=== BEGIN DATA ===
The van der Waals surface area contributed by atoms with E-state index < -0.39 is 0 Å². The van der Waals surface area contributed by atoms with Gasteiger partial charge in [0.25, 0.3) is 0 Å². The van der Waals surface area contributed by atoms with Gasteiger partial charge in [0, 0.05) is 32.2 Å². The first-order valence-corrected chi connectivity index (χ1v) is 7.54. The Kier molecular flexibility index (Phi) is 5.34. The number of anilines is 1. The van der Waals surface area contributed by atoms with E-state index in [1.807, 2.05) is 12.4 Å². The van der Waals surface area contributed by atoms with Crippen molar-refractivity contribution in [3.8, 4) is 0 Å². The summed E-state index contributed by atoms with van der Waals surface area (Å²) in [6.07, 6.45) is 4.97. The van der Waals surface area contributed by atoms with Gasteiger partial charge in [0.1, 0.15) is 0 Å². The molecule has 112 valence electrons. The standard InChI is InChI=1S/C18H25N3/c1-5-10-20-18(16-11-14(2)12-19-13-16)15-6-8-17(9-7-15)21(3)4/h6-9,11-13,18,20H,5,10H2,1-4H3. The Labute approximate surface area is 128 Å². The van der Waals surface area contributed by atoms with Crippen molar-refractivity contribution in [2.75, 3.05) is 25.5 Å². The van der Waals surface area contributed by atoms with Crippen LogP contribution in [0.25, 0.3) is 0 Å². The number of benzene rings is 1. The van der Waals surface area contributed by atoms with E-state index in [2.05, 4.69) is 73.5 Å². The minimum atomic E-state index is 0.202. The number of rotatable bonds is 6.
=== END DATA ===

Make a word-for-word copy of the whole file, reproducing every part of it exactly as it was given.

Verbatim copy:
The van der Waals surface area contributed by atoms with E-state index < -0.39 is 0 Å². The van der Waals surface area contributed by atoms with Gasteiger partial charge in [0.25, 0.3) is 0 Å². The van der Waals surface area contributed by atoms with Gasteiger partial charge in [0, 0.05) is 32.2 Å². The first-order valence-corrected chi connectivity index (χ1v) is 7.54. The Kier molecular flexibility index (Phi) is 5.34. The number of anilines is 1. The van der Waals surface area contributed by atoms with E-state index in [1.807, 2.05) is 12.4 Å². The van der Waals surface area contributed by atoms with Crippen molar-refractivity contribution in [3.8, 4) is 0 Å². The summed E-state index contributed by atoms with van der Waals surface area (Å²) in [6.07, 6.45) is 4.97. The van der Waals surface area contributed by atoms with Gasteiger partial charge in [0.1, 0.15) is 0 Å². The molecule has 112 valence electrons. The standard InChI is InChI=1S/C18H25N3/c1-5-10-20-18(16-11-14(2)12-19-13-16)15-6-8-17(9-7-15)21(3)4/h6-9,11-13,18,20H,5,10H2,1-4H3. The Labute approximate surface area is 128 Å². The van der Waals surface area contributed by atoms with Crippen molar-refractivity contribution in [2.75, 3.05) is 25.5 Å². The van der Waals surface area contributed by atoms with Crippen LogP contribution in [0.25, 0.3) is 0 Å². The number of benzene rings is 1. The van der Waals surface area contributed by atoms with E-state index in [2.05, 4.69) is 73.5 Å². The minimum atomic E-state index is 0.202. The number of rotatable bonds is 6.